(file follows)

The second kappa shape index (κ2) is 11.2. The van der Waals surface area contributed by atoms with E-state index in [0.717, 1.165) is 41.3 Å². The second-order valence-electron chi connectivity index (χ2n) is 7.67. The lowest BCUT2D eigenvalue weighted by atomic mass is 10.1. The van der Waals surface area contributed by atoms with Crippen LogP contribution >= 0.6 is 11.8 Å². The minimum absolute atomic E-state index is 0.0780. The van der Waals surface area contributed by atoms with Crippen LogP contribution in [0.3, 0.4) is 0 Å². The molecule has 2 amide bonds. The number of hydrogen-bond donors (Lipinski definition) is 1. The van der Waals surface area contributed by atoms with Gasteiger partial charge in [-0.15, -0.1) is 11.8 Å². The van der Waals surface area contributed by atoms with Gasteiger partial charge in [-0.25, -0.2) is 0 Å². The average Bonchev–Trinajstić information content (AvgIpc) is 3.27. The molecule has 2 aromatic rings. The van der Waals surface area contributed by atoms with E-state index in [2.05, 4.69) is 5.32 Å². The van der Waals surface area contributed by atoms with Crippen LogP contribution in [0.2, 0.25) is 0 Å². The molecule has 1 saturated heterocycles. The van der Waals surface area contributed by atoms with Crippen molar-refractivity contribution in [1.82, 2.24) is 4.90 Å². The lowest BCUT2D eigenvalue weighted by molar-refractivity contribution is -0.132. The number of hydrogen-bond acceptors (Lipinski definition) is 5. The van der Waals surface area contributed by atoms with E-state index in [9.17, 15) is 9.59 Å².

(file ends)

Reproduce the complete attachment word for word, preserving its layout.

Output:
The second kappa shape index (κ2) is 11.2. The van der Waals surface area contributed by atoms with E-state index in [0.717, 1.165) is 41.3 Å². The second-order valence-electron chi connectivity index (χ2n) is 7.67. The lowest BCUT2D eigenvalue weighted by atomic mass is 10.1. The van der Waals surface area contributed by atoms with Crippen LogP contribution >= 0.6 is 11.8 Å². The minimum absolute atomic E-state index is 0.0780. The van der Waals surface area contributed by atoms with Crippen LogP contribution in [0.3, 0.4) is 0 Å². The molecule has 2 amide bonds. The number of hydrogen-bond donors (Lipinski definition) is 1. The van der Waals surface area contributed by atoms with Gasteiger partial charge in [-0.15, -0.1) is 11.8 Å². The van der Waals surface area contributed by atoms with Gasteiger partial charge in [-0.25, -0.2) is 0 Å². The average Bonchev–Trinajstić information content (AvgIpc) is 3.27. The molecule has 2 aromatic rings. The van der Waals surface area contributed by atoms with E-state index in [2.05, 4.69) is 5.32 Å². The van der Waals surface area contributed by atoms with Crippen LogP contribution in [0.2, 0.25) is 0 Å². The molecule has 1 saturated heterocycles. The van der Waals surface area contributed by atoms with Crippen molar-refractivity contribution in [1.82, 2.24) is 4.90 Å². The lowest BCUT2D eigenvalue weighted by molar-refractivity contribution is -0.132. The number of hydrogen-bond acceptors (Lipinski definition) is 5. The van der Waals surface area contributed by atoms with E-state index in [9.17, 15) is 9.59 Å².